Posted in Football, Uncategorized, Writing

What Defines Success?

I am a big sports fan. Baseball is my number one love, but I can get pretty crazy when it comes to football. And yesterday, my San Francisco 49ers were in the NFC Championship game for the third year in a row.

They lost. Their quest for a sixth Super Bowl Championship will have to wait at least another year. The made it to the Super Bowl last year and lost a close game. Disappointing, yes. Frustrating, you bet.

But it did get me thinking about what is success? Did the 49ers have a successful season, even though they are not the NFC champs? Is their young quarterback a failure because he made a mistake at the crucial point of the game?

I’m sure fans will debate this over the course of the offseason. Heck, I’ve participated in conversations on Facebook and Twitter about this very thing. (Don’t pay attention to my in-game Tweets. My account is taken over by a borderline crazy lady)

My son has started off-season conditioning for his high school football team. The t-shirt he got says something about last season’s playoff berth was only the beginning. They are hoping for something more. Something better. A win in the playoffs, maybe? Going all the way in their division? Will they feel like failures if they don’t go deeper into the playoffs than just making it for the first time since 1987?

All of this has got me thinking about my writing. What will make me feel like a success? At one point, just getting an editor or agent to want to look at my manuscript was a small victory. And signing that first publishing contract was pretty awesome.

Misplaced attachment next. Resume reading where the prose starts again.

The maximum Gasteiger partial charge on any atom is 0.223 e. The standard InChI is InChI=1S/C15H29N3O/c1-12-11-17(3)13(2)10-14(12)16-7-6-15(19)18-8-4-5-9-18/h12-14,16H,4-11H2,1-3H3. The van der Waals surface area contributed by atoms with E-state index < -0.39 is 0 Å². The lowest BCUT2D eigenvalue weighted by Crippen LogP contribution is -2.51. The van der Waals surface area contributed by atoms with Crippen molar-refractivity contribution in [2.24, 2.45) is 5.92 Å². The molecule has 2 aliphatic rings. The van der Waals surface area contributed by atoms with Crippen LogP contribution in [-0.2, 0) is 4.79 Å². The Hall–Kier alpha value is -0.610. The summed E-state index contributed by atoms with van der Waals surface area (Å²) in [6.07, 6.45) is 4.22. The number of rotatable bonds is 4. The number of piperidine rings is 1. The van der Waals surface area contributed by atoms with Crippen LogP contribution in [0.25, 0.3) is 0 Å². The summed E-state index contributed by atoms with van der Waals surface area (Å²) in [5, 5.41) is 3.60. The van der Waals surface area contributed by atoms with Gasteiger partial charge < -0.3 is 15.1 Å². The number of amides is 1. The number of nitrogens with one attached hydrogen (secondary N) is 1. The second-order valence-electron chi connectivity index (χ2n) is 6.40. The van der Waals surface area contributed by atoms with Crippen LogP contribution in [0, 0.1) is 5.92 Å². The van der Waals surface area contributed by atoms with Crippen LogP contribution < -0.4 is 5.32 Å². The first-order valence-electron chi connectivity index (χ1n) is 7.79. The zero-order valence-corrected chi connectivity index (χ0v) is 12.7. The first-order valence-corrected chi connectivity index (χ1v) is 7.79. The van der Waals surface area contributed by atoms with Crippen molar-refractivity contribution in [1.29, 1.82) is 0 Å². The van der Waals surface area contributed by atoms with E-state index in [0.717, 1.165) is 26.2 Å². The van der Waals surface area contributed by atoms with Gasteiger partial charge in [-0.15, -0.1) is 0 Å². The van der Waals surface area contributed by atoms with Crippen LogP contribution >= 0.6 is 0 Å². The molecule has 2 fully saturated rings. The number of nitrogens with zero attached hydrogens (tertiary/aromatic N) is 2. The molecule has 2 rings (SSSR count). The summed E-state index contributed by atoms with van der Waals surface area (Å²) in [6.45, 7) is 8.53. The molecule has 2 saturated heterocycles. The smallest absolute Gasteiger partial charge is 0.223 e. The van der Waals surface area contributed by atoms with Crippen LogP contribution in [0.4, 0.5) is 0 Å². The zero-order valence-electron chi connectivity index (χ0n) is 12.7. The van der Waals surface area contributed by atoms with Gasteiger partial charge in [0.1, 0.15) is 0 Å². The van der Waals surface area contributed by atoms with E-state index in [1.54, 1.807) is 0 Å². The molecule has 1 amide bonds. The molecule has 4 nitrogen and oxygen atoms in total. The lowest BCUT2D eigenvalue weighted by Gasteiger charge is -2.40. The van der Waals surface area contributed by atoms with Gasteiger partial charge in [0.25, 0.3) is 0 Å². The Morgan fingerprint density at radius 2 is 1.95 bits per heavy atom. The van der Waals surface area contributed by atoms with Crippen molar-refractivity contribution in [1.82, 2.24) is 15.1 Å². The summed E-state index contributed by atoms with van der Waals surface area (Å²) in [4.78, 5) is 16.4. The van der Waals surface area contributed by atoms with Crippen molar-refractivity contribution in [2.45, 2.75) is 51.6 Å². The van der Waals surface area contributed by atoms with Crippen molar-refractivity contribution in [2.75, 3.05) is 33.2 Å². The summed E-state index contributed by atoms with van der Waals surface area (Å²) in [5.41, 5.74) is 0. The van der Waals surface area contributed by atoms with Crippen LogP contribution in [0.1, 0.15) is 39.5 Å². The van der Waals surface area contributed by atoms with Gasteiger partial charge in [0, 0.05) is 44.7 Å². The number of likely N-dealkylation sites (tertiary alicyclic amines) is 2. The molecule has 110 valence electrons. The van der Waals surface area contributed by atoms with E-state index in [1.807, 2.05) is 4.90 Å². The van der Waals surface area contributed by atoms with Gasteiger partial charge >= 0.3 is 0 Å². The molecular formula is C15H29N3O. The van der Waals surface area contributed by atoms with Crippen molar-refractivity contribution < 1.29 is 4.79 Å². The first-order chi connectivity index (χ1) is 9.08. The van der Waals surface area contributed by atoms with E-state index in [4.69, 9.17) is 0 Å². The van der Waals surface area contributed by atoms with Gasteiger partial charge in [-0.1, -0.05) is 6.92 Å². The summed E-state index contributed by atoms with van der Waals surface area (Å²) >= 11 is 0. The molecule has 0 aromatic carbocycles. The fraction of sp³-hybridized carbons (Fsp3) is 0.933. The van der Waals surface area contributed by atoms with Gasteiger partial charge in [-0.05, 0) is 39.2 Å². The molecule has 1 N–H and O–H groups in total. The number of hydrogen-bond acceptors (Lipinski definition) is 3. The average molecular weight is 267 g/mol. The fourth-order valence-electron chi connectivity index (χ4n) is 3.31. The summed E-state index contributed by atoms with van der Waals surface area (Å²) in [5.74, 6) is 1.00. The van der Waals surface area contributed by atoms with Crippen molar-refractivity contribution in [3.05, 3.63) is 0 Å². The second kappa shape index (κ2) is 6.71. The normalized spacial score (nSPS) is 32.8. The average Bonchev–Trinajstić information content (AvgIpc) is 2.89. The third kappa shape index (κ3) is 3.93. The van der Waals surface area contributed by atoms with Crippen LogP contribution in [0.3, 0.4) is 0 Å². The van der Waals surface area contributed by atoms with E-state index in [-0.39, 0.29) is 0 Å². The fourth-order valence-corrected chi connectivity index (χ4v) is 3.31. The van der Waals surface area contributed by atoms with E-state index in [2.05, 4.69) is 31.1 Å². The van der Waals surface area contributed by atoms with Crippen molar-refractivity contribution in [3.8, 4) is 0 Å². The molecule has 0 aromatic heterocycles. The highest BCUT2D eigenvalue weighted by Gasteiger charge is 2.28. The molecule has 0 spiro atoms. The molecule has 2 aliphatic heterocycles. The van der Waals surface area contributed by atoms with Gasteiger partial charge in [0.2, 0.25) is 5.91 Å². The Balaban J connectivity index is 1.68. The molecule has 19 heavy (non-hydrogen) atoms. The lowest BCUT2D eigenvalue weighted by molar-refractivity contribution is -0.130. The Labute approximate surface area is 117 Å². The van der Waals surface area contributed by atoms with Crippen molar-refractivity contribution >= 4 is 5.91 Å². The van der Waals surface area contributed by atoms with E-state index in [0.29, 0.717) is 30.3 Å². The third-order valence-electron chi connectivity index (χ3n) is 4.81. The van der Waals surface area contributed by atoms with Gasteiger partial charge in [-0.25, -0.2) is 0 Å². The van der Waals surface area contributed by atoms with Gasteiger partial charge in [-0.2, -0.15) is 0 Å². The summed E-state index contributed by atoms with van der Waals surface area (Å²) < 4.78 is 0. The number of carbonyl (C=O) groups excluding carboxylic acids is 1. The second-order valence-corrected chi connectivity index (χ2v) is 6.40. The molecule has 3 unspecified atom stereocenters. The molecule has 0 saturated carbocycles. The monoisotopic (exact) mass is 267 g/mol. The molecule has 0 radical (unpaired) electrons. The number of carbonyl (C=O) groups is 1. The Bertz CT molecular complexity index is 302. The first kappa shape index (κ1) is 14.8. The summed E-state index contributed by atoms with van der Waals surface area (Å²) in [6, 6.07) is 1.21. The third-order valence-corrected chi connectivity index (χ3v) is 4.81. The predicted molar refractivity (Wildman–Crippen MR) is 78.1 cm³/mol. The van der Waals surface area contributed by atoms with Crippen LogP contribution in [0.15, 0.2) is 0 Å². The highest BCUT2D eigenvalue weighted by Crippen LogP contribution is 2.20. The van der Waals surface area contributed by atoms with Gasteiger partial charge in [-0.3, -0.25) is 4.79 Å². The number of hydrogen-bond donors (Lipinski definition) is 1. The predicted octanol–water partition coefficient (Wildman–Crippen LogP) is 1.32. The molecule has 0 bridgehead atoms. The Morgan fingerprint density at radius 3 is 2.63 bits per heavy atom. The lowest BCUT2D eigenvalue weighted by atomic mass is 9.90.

But I have yet to “take the field” so to speak. My book comes out on April 7. Eleven weeks from today. So what will it take to be a success? How many copies will I need to sell? What about bestseller lists? Or awards? Will I need outside validation to make me feel like I’ve made it? And will I feel like I have to do better with the next book? And the one after that?

I already feel like I should have made fewer mistakes on the second book. Instead I find myself making the same errors in grammar and “house style” as I did on my first book. And in going through my next manuscript, yup, more of the same.

One thing being a sports fan has taught me, is that you can’t win them all. And even if you do, you can’t keep winning every single time. All an athlete or a writer can do is put forth their best effort and keep showing up.


Because the only thing worse than losing is quitting.
Posted in Football, Teenagers

Hard Work Does Pay Off

Tuesday night was my son’s JV Football banquet and awards presentation. After an up and down season, both for the team and my son, it was a bittersweet goodbye. The team finished 5-5, which is pretty good considering we often play up a division or two due to various factors I won’t go into, mostly because I don’t have a clue as to how the schedules are made up and since I can’t do anything to change it, I’ll move on.

My son went from hardly playing last year on the Freshman team, to being a starting Linebacker and one of the JV Captains. He earned his spot in part by participating in every offseason workout, extra skills training and camp he could. I think he missed one or two Muscle Works sessions due to band and a week of pre-season conditioning because he was at a fine arts camp.

He played hard and improved over the course of the season until he was injured in practice. He missed three weeks with a concussion. The length of time had less to do with the severity of the injury and more to do with having to go through the much more stringent testing procedures required for medical clearance.

There were a few days where we weren’t sure if he’d return to play or if we should let him. We ultimately left the decision up to the doctors.

He loves football. He’s worked so hard this season and in the offseason. He’s always one of the first on the field and the last one off. The first kid to help with equipment and he takes his game very seriously. Last year was his first year of tackle football. He played three years of flag football in Middle School, but before that he never even watched it on TV.